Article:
The quality of regional governance is making a big difference in the success of your metropolitan area. People in academic and research circles have come up with this somewhat awkward phrase to describe the quality of metropolitan decision-making, regardless of whether it occurs through the formal or informal structures.
While some areas actually have consolidated their municipalities into one, or merged their principal city and county governments, a broader concept is in play here. Consolidation is not necessarily what we are considering here.
Metropolitan success lifts your own individual community. Need we say that metro failure really rains on your parade? Even the severe under-performance of a small part of the region means that you aren't enjoying as much prosperity and clout as you deserve.
You might think we're talking up the notion of regional government, and some people become very agitated about "another layer of government."
Whether we define metropolitan success as economic competitiveness, quality of life, or ability to generate an agile and timely response to new challenges, a nimble decision making apparatus sure beats a clunky one.
Where the governments have not actually consolidated into one unit, governance is often a crazy quilt of loose understandings and habits, signed intergovernmental cooperation agreements, governmental districts covering only one particular function, a regional planning commission that works or doesn't work, a council of governments that may be active or dated, and a federally required Metropolitan Planning Organization (MPO) that coordinates any transportation planning and funding in which the federal government is involved. And that's most major roads.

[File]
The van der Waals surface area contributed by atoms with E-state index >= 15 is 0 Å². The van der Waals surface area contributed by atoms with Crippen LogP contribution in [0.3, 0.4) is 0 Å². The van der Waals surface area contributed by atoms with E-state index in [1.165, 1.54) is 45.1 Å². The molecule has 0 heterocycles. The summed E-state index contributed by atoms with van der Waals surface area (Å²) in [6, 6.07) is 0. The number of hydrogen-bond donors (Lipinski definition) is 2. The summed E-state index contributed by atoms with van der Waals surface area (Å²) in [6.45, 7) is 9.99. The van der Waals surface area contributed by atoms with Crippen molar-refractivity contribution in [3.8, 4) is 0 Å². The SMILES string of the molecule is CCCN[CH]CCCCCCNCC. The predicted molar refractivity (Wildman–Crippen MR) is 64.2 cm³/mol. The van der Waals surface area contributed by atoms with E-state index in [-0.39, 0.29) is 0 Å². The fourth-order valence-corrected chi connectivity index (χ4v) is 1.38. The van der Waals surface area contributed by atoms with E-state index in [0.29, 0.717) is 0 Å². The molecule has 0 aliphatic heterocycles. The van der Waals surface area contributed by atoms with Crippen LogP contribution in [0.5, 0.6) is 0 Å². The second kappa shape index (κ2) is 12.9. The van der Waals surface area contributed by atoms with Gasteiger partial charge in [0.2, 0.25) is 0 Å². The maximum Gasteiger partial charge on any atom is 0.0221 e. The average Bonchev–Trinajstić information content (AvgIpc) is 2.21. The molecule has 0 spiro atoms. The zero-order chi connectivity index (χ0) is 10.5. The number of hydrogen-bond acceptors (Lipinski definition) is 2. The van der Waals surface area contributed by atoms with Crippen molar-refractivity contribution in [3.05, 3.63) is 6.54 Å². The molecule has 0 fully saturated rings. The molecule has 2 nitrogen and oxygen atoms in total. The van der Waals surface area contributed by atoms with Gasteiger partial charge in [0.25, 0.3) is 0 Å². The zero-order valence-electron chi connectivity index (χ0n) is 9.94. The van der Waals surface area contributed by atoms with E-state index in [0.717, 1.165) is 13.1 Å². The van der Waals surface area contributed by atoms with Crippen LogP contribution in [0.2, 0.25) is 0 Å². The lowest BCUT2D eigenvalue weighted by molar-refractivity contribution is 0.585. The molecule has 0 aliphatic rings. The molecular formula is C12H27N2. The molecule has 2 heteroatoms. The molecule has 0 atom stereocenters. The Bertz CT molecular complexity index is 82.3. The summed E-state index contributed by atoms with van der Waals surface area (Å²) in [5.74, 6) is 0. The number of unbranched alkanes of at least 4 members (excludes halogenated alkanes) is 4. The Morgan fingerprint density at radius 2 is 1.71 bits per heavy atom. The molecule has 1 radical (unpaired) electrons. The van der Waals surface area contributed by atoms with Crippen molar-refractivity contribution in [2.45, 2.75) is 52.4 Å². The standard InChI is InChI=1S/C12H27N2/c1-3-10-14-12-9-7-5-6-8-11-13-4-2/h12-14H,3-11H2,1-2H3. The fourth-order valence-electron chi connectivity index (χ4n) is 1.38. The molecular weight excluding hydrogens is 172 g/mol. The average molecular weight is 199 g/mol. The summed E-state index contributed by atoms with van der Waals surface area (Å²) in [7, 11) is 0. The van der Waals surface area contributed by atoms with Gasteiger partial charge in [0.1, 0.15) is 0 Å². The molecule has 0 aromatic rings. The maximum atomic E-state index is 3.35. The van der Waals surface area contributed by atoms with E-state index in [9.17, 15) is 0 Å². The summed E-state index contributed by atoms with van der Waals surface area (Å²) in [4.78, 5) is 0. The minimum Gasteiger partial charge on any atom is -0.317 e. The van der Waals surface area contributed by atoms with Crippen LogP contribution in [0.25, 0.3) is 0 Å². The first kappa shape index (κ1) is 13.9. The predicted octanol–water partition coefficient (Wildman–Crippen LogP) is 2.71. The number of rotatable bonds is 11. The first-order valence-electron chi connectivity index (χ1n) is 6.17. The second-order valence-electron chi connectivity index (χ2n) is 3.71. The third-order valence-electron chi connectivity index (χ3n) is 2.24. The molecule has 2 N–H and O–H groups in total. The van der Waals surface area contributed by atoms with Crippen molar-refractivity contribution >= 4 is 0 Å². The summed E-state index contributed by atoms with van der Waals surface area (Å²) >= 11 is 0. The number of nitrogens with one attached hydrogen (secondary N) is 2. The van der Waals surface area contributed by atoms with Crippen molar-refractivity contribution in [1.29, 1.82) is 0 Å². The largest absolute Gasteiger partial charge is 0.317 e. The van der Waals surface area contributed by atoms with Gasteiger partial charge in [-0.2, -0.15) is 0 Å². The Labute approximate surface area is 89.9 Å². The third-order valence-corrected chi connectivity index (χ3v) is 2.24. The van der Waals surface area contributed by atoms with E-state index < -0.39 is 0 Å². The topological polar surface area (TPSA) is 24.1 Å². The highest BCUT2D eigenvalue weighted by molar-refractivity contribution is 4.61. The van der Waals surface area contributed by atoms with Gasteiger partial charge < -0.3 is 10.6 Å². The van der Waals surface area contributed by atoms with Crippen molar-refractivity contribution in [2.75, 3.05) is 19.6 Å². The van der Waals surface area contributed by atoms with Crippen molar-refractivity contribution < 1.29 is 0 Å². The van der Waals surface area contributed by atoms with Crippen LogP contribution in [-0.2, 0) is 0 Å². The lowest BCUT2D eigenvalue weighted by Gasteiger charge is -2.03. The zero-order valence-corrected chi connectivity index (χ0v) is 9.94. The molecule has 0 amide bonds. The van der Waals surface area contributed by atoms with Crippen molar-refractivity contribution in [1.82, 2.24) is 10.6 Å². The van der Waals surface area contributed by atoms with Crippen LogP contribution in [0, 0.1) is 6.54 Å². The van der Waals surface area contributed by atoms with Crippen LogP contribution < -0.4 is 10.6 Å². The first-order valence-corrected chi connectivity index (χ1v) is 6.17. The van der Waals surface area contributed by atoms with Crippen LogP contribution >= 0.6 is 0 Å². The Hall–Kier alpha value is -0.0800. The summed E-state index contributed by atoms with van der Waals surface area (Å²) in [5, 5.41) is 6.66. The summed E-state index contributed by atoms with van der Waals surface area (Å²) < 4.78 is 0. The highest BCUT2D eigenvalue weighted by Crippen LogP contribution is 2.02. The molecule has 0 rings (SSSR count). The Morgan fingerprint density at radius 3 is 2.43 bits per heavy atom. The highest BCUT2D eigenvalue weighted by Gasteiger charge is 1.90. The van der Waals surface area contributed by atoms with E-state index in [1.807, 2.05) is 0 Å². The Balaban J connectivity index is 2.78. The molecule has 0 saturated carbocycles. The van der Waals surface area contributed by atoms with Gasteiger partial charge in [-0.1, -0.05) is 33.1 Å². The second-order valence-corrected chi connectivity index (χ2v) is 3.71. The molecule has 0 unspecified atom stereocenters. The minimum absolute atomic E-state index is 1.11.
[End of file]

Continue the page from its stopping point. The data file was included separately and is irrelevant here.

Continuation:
And we think not all of the metropolitan governance is exercised by governments either, just to confuse you further.
would like to stretch the term to include citizens leagues, powerful
non-profit groups such as a United Way, Chambers of Commerce or
functional equivalents, and the major foundations, universities, or
cultural institutions that contribute to the collective decision making
in a metropolitan area.
While usually the people who discuss regional governance refer to actual taxing entities, stretching the term to include these other actors may be valuable to your thought process.
Often certain elements of the effectiveness of regional governance actually depends on historical accident, strong personalities, and quirks of state law.
So if you think your region doesn't work together when it should, and that fragmented decision making is a problem, don't be too quick to assign blame. Start learning the history of how things became as they are.
In addition to history, whether carefully scripted or accidental, regional governance and the quality of it reflects the culture of the people.
If the city is laid back, the metropolitan area as a whole may be slow to respond to challenges, worry about emerging trends, and take action. If the culture consists of people who are hyperactive all the time, arguing and flamboyance may be manifest in the regional governance structures or realities.
If people are too nice to say what they really think, nothing will get done. If the culture is that people are only in public service because it's an ego trip, you'll be hard pressed to accomplish much.
In New England, the town meeting can be a thing of beauty or more of a nightmare, depending on personalities and the history of important families. And the New England town may be regional or parochial in its outlook, just like suburbs in other metropolitan areas.
For the rest of us, there may be literally no place to work out our differences or to act on our common problems and opportunities.